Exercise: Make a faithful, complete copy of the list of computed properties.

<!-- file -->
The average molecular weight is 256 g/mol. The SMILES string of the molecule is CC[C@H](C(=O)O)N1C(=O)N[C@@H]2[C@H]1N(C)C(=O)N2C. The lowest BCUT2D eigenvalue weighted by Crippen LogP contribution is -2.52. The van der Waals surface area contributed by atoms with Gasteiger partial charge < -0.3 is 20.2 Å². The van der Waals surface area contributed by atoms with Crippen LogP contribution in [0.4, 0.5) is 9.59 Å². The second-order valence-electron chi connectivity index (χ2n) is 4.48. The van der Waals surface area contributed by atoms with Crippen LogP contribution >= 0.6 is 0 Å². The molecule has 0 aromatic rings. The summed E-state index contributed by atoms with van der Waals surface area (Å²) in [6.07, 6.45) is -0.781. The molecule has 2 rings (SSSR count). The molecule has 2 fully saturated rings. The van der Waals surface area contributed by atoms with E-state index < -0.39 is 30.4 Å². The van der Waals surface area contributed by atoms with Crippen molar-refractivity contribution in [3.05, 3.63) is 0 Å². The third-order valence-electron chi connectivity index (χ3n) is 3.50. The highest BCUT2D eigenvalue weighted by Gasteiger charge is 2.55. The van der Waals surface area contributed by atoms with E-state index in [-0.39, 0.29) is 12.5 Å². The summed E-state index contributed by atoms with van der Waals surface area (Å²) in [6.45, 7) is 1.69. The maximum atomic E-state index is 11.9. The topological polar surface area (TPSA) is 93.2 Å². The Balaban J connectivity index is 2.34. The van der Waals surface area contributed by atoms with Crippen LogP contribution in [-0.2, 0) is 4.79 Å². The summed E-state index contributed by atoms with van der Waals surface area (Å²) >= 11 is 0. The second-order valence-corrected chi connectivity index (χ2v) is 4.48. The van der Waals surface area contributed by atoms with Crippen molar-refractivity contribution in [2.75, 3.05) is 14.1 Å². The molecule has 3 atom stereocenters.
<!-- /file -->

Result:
The average molecular weight is 256 g/mol. The SMILES string of the molecule is CC[C@H](C(=O)O)N1C(=O)N[C@@H]2[C@H]1N(C)C(=O)N2C. The lowest BCUT2D eigenvalue weighted by Crippen LogP contribution is -2.52. The van der Waals surface area contributed by atoms with Gasteiger partial charge < -0.3 is 20.2 Å². The van der Waals surface area contributed by atoms with Crippen LogP contribution in [0.4, 0.5) is 9.59 Å². The second-order valence-electron chi connectivity index (χ2n) is 4.48. The van der Waals surface area contributed by atoms with Crippen LogP contribution >= 0.6 is 0 Å². The molecule has 0 aromatic rings. The summed E-state index contributed by atoms with van der Waals surface area (Å²) in [6.07, 6.45) is -0.781. The molecule has 2 rings (SSSR count). The molecule has 2 fully saturated rings. The van der Waals surface area contributed by atoms with E-state index < -0.39 is 30.4 Å². The van der Waals surface area contributed by atoms with Crippen molar-refractivity contribution in [3.05, 3.63) is 0 Å². The third-order valence-electron chi connectivity index (χ3n) is 3.50. The highest BCUT2D eigenvalue weighted by Gasteiger charge is 2.55. The van der Waals surface area contributed by atoms with E-state index in [-0.39, 0.29) is 12.5 Å². The summed E-state index contributed by atoms with van der Waals surface area (Å²) in [6.45, 7) is 1.69. The maximum atomic E-state index is 11.9. The topological polar surface area (TPSA) is 93.2 Å². The Balaban J connectivity index is 2.34. The van der Waals surface area contributed by atoms with Crippen LogP contribution in [-0.2, 0) is 4.79 Å². The summed E-state index contributed by atoms with van der Waals surface area (Å²) >= 11 is 0. The second-order valence-corrected chi connectivity index (χ2v) is 4.48. The van der Waals surface area contributed by atoms with Crippen molar-refractivity contribution in [2.75, 3.05) is 14.1 Å². The molecule has 3 atom stereocenters.